- The minimum salary will reset every three years, starting on January 1, 2020. The new minimum will be announced 150 days in advance (on August
1, 2019 for the January 2020 increase). Based on current projections, the salary threshold is expected to rise to more than $51,000 with its
- Those minimum salary levels are tied to a percentage of the earnings of full-time salaried workers in the lowest-earning Census region, the
South, which is comprised of AR, LA, OK, TX, AL, KY, MS, TN, DE, DC, FL, GA, MD, NC, SC, VA and WV.
- Up to 10% of the salary minimum for non-HCE workers can be met via payment of non-discretionary bonuses, commissions or incentive pay so long
as the payments are made quarterly or more frequently.
- No changes were made to any of the duties tests.
What should you as an Employer do?
To avoid unfavorable actions and law suits, Human Resource Professionals and business owners will need to take some steps to avoid common FLSA pitfalls.
It will be necessary for employers to promptly analyze the impact the final rule will have on each employee and determine how it will respond to
the new rules by increasing salaries of those properly classified as executive, administrative, or professional to meet new salary level, paying
more overtime, limiting overtime hours, or reducing base salary to compensate for overtime hours while still paying the hourly minimum wage.
Employers should consider the following actions:
- First, identify exempt positions where employees earn less than $50,000.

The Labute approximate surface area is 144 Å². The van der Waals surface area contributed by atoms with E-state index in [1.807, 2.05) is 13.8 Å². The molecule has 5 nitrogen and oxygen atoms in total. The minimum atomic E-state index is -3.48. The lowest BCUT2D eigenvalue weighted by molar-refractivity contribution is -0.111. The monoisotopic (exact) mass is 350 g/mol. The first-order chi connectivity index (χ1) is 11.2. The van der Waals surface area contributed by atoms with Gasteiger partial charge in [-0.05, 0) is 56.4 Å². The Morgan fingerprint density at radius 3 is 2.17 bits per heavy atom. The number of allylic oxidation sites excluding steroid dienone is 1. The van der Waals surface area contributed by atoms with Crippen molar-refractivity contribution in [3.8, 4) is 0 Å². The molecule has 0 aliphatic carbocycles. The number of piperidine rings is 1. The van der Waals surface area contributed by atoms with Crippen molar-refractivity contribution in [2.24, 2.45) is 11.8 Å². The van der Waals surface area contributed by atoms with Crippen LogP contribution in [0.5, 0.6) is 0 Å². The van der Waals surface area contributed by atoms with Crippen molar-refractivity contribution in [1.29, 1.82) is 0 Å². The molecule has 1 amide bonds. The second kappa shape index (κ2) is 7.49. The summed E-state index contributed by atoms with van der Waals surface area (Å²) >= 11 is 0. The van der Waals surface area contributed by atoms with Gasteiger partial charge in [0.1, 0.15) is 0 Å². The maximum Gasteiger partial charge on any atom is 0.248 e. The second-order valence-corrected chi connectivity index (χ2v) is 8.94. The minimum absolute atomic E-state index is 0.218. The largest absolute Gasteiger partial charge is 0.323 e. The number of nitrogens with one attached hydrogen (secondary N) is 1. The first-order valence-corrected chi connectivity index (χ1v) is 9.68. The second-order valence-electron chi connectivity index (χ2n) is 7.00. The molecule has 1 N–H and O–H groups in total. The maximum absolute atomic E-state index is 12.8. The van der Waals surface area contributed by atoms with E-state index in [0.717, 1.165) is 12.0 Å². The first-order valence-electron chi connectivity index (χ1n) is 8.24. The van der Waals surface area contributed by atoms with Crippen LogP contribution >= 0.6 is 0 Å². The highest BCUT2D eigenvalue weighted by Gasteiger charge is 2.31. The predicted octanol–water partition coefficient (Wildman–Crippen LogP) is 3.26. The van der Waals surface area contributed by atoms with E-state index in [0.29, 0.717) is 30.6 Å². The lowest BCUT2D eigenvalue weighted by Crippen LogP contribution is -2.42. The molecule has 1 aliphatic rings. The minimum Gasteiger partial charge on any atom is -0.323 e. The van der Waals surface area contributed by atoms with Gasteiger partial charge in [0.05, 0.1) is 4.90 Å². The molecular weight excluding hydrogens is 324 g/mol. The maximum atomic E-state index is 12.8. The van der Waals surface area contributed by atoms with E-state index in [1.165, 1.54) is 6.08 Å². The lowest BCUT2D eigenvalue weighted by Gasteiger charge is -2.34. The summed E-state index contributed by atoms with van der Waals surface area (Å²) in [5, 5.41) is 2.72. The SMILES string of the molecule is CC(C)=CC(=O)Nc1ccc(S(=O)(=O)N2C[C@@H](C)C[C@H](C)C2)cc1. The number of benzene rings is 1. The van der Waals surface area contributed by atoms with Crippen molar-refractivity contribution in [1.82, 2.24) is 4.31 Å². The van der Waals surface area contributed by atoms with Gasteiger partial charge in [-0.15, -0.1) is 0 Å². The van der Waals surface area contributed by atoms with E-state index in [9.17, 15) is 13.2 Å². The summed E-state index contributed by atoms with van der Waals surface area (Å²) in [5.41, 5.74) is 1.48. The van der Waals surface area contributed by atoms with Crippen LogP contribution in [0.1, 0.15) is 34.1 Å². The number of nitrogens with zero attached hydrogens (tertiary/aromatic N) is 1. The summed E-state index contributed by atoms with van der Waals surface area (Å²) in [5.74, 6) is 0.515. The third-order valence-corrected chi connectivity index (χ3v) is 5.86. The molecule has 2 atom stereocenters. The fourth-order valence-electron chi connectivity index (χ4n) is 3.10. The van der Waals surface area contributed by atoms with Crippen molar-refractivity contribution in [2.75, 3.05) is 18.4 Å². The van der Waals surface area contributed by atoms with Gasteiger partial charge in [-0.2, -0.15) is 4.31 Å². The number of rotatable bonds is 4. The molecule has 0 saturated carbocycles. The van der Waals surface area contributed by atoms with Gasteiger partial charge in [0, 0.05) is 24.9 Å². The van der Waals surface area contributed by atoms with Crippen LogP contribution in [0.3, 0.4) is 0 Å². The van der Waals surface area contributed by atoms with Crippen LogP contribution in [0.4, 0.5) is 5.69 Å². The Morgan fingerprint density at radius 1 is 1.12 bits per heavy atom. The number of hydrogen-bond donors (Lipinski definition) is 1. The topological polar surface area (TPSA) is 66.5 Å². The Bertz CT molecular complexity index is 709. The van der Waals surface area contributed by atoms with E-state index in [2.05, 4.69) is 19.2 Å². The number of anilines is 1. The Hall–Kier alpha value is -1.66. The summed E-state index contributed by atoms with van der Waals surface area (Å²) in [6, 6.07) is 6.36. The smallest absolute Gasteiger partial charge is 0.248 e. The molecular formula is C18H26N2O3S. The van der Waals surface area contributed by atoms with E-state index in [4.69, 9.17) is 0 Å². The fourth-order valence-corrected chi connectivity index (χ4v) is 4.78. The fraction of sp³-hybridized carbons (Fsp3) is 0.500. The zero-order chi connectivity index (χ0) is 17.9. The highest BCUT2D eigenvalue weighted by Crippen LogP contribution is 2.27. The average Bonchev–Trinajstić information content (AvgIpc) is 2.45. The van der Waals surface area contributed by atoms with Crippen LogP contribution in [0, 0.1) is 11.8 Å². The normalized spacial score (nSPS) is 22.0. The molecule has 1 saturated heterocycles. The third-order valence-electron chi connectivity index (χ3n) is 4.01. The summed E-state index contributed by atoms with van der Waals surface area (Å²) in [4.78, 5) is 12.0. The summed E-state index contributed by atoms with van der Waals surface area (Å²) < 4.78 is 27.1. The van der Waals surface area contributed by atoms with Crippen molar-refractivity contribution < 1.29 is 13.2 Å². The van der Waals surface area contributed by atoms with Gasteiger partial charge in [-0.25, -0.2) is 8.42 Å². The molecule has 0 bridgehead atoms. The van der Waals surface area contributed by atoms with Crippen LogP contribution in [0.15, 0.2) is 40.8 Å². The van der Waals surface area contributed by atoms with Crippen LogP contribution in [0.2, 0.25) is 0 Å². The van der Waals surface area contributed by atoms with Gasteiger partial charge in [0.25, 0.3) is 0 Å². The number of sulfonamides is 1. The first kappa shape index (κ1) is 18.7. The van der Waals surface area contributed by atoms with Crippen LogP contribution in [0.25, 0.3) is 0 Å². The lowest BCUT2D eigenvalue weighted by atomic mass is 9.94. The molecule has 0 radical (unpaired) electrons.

- Next, review those job classifications and your compensation levels and make some decisions. Decide for which positions you will increase the
salaries above the new salary level.
- For those employees likely to be reclassified, you will need to review the following:
- What tasks those individuals perform on a weekly basis and how many hours they usually work?
- What job duties can be redistributed or eliminated?
- Can an entire function can be outsourced?
- Also consider whether benefits will change for workers moving from exempt to nonexempt.
- Once decided, you will need to decide how and when to notify the employees that will be effected.
- Policies and procedures will need updating and plan on educating newly nonexempt workers and their managers on unfamiliar topics such as proper
record-keeping, compensability of travel time and more.
Stepped Up Enforcement from DOL?
Around 90 percent of employment class actions are related to wage and hour issues. The U.S. Department of Labor (DOL) estimates that as many as 70
percent of employers aren’t in compliance with the FLSA in some material way. Under the Obama administration, Secretary of Labor Thomas Perez and
Wage and Hour Division Administrator David Weil have been committed to stepped-up enforcement.
The financial consequences of FLSA violations can be extensive and include:
- Amount of unpaid overtime for the past two to three years, depending on the statute of limitations.
- Fines, interest and possible criminal sanctions.
- Attorney fees for prevailing employees’ attorneys which can amount to millions of dollars.